The Tim Hortons coffee shop chain’s mobile app has been found to track people even when it’s turned off, despite “tricking” users into thinking otherwise. It collected data about users, including their movements, where they lived, and where they worked.
After a thorough investigation by state and provincial authorities, the iconic Canadian brand broke the law on mobile tracking and data collection.
In addition, the application generated an “event” each time the user entered a competitor’s premises, a large gym, their home or their office.
The original Tim Hortons survey was launched two years ago, and that’s when the company decided to end its data collection program.
However, he retained a contract with a US third-party location service provider whose language was “so vague and permissive” that it would have allowed him to sell anonymized location data. (opens in a new tab)said the Office of the Privacy Commissioner of Canada in a press release (opens in a new tab).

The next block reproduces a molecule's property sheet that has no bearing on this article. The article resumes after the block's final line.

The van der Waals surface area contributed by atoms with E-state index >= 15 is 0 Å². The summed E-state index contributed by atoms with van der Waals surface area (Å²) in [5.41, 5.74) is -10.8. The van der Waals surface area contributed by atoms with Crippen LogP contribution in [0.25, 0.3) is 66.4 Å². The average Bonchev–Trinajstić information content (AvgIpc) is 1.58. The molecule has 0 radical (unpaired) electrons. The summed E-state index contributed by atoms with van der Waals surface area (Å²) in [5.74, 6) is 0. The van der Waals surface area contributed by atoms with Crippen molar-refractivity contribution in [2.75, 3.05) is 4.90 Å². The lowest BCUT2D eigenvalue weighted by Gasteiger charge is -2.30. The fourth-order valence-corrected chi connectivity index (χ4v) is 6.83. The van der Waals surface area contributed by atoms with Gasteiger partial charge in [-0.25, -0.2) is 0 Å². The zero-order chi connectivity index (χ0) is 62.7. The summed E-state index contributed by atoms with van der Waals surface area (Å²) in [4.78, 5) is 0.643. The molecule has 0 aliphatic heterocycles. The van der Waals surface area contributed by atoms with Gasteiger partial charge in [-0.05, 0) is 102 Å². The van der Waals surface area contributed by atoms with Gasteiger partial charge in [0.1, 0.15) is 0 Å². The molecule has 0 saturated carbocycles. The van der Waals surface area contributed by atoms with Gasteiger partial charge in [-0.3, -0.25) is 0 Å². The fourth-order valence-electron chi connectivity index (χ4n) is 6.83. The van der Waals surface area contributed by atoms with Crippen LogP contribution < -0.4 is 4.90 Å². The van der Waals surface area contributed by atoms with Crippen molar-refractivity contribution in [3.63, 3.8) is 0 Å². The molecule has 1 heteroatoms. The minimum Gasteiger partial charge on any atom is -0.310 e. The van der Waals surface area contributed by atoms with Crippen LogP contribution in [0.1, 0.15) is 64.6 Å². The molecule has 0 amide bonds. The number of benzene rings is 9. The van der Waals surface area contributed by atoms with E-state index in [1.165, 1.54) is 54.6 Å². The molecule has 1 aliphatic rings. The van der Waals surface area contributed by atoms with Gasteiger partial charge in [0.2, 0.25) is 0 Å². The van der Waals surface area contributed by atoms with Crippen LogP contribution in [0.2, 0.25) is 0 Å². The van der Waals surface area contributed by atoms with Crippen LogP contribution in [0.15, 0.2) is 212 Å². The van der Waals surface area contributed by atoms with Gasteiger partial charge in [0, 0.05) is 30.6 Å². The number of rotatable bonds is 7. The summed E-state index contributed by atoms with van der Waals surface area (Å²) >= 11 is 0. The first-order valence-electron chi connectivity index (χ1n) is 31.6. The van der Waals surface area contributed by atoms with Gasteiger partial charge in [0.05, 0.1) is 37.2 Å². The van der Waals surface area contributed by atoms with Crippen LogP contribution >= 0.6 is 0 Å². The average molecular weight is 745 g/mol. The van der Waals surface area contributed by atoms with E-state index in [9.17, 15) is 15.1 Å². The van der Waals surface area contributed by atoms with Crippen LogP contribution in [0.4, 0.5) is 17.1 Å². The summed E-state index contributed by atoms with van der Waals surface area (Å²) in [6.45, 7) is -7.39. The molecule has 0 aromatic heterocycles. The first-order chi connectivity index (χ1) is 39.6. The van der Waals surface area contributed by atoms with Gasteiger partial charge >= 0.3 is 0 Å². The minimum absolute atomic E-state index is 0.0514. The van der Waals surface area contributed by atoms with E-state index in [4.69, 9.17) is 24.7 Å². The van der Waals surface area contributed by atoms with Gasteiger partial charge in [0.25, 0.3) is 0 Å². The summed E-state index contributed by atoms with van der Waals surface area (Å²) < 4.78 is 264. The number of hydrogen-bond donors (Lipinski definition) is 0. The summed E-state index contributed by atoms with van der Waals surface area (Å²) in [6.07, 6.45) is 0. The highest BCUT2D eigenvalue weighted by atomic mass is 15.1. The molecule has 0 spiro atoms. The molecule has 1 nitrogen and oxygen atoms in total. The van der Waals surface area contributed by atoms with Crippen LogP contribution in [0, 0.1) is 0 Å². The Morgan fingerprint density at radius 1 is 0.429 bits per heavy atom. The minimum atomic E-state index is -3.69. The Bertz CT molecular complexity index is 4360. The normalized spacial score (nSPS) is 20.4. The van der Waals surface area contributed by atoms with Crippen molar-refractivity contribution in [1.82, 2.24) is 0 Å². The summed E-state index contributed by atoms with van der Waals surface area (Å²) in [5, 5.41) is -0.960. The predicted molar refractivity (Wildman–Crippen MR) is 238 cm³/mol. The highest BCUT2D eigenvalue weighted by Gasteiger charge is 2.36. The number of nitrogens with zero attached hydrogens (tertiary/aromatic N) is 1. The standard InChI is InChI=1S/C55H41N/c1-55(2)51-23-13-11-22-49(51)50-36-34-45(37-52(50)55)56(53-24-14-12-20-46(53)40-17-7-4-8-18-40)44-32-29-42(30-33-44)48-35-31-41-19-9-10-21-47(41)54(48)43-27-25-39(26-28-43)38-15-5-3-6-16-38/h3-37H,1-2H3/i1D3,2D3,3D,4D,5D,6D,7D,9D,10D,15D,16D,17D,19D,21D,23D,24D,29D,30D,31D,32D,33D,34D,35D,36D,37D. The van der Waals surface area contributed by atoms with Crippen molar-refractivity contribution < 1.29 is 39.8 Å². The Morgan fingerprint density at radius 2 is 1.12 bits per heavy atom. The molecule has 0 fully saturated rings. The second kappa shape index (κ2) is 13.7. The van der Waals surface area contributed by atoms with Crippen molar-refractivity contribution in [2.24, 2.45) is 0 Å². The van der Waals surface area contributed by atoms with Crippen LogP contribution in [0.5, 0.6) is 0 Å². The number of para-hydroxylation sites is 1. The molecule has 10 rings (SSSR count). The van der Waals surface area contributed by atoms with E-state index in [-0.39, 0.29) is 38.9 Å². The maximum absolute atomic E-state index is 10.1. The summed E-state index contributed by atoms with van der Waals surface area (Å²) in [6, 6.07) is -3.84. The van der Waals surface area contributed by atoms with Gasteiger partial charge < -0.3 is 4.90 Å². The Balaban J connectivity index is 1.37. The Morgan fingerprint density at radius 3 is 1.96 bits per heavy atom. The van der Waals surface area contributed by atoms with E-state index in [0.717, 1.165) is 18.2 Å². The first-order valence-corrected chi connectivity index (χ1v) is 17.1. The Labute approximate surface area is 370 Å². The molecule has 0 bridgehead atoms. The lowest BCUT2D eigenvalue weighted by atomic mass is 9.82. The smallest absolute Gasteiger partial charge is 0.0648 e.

The company also said its use of aggregate location data was “limited” to spot trends, such as whether users have moved to other coffee chains or how the pandemic has affected their coffee buying habits.
The press release further stated that the app “continued to collect large amounts of location data for a year after abandoning its intention to use it for targeted advertising, even though it had no legitimate need for it. do it”.
The company behind the app has been ordered to delete all remaining location data, as well as to force third-party vendors to do the same. He was also ordered to establish and maintain a privacy management program and report to authorities detailing how he plans to remain compliant with data privacy rules and regulations.
No financial penalty, however, but the company said it would fulfill the orders.
Via: Bloomberg (opens in a new tab)